In the most dramatic of these decisions, Rosenberger v. Rectors and Visitors of the University of Virginia (1995), the court held that when a public university was funding the printing costs of a wide variety of organizations, it must not exclude religious ones. The court rejected the claim that funding of a religious publication would violate the establishment clause.
School prayer can implicate First Amendment rights
Both religion clauses of the First Amendment are implicated when the government involves itself with school prayer. If a school compels participation in contravention of a student’s religious principles, the school may violate the free exercise clause. When school prayer brings about government participation in or endorsement of religion, it violates the establishment clause. But if a school forbids religious expression, it can violate both the free exercise clause and the free speech clause.
A 1942 West Virginia law ordered students to salute the American flag daily, on pain of expulsion. A Jehovah’s Witness named Walter Barnette sued on behalf of himself and his children, arguing that his religion forbade the practice of saluting any “graven images,” which include flags. The Supreme Court struck down the requirement in West Virginia State Board of Education v. Barnette (1943). At this time, the words “under God” had not yet been added to the Pledge of Allegiance.
Almost 20 years later, in Engel v. Vitale (1962), the court invalidated New York’s nondenominational Regents’ prayer, which was recited in all state classrooms each day. The prayer was voluntary, thus freed from the limitations of the free exercise clause, but the court held that the prayer “officially establishes the religious beliefs embodied” therein and therefore violated the establishment clause.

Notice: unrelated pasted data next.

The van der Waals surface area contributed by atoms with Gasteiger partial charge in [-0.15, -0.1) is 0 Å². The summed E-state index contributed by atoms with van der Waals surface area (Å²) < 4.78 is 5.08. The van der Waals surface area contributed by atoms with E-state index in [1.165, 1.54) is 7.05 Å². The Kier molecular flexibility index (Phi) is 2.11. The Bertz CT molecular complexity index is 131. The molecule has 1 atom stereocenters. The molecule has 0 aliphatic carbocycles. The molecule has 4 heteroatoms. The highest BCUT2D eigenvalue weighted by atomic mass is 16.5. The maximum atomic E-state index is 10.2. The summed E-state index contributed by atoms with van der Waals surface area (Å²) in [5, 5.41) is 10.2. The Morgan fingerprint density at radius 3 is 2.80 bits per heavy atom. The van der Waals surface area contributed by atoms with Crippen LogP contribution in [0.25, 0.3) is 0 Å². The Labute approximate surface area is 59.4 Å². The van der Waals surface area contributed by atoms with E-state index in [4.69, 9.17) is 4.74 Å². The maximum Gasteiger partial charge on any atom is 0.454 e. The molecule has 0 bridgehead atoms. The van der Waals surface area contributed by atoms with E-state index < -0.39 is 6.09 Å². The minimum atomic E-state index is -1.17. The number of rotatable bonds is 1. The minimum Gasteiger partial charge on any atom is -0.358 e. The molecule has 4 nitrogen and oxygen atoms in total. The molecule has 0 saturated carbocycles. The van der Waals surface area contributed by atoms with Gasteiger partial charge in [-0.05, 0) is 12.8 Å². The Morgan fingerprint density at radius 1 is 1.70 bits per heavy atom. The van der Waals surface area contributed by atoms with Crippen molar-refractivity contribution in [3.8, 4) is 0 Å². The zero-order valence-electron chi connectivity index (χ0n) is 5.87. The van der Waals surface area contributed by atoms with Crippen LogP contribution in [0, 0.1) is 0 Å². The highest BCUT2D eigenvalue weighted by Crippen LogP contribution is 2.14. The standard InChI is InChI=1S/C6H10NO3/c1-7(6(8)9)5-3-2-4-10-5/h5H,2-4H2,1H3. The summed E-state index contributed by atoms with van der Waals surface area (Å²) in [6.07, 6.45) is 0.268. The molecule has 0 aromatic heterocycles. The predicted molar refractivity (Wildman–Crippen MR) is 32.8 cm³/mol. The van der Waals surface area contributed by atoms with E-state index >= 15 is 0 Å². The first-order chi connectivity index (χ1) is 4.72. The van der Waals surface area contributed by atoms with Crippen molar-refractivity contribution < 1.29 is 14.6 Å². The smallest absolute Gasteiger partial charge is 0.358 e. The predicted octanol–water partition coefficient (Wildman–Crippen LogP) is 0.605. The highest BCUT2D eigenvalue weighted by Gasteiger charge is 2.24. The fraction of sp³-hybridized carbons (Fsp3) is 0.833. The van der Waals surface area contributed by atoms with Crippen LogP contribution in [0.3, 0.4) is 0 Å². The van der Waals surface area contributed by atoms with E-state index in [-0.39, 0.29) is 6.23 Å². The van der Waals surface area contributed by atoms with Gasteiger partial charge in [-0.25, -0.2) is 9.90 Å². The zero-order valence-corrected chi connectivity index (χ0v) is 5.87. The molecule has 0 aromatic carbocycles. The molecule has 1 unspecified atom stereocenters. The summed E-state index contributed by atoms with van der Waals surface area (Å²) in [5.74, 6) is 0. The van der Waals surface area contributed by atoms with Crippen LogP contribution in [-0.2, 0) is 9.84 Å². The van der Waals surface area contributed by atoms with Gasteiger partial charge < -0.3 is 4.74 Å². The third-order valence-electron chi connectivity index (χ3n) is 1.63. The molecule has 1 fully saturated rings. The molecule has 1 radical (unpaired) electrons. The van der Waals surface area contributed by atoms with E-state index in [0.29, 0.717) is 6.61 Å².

The court clarified its test the next year in a case involving Bible reading. The court wrote, in Abington School District v. Schempp (1963), that “to withstand the strictures of the Establishment Clause there must be a secular legislative purpose and a primary effect that neither advances nor inhibits religion.”
A “moment of silence” statute was struck down in Wallace v. Jaffree (1985) because the court found that it was motivated by a religious purpose: the return of prayer to public schools. Prayers at graduations and before football games, whether given by professional clergy or by students themselves, have also been invalidated.
Thus the court invalidated the practice of having a religious figure deliver an invocation at middle school graduations, in Lee v. Weisman (1992), and the practice of prayers announced over the loudspeakers at football games, in Santa Fe Independent School District v. Doe (2000).
Conversely, the Supreme Court has consistently ruled that voluntary, student-initiated prayer and other religious activity is permissible — even constitutionally protected — on public school premises. Widmar v. Vincent (1981) applied the rule to universities and Good News Club v. Milford Central School (2001) to elementary schools. In Kennedy v. Bremerton School District (2022), the court extended this right to a public-school football coach who prayed on the 50-yard line after each game.
Elements of school curricula, when they have religious purposes or overtones, have been held to violate the establishment clause. In 1968 the Supreme Court struck down Arkansas’s “anti-evolution” statute, which prevented schools from teaching “the theory or doctrine that humans ascended or descended from a lower order of animals.” The court wrote, in Epperson v. Arkansas (1968), that “there can be no doubt that Arkansas has sought to prevent its teachers from discussing the theory of evolution because it is contrary to the belief of some that the Book of Genesis must be the exclusive source of the doctrine as to the origin of man.”
Several states attempted to circumvent this ruling by using a point-counterpoint approach; a Louisiana law required that every time evolution was taught, “creation science” had to be taught as well. The Supreme Court struck down that statute as well, finding in Edwards v. Aguillard (1987) that it served no secular purpose.
The Supreme Court has yet to rule whether in-school recitation of the Pledge of Allegiance, which now includes the phrase “under God,” violates the establishment clause or whether the pledge is merely “ceremonial deism,” the phrase the court gives to religious invocations that are so common- place as to be stripped of religious meaning. In Elk Grove Unified School District v. Newdow (2004), the court dismissed a challenge to the recitation of the pledge on technical grounds, and it has not had occasion to revisit the issue since.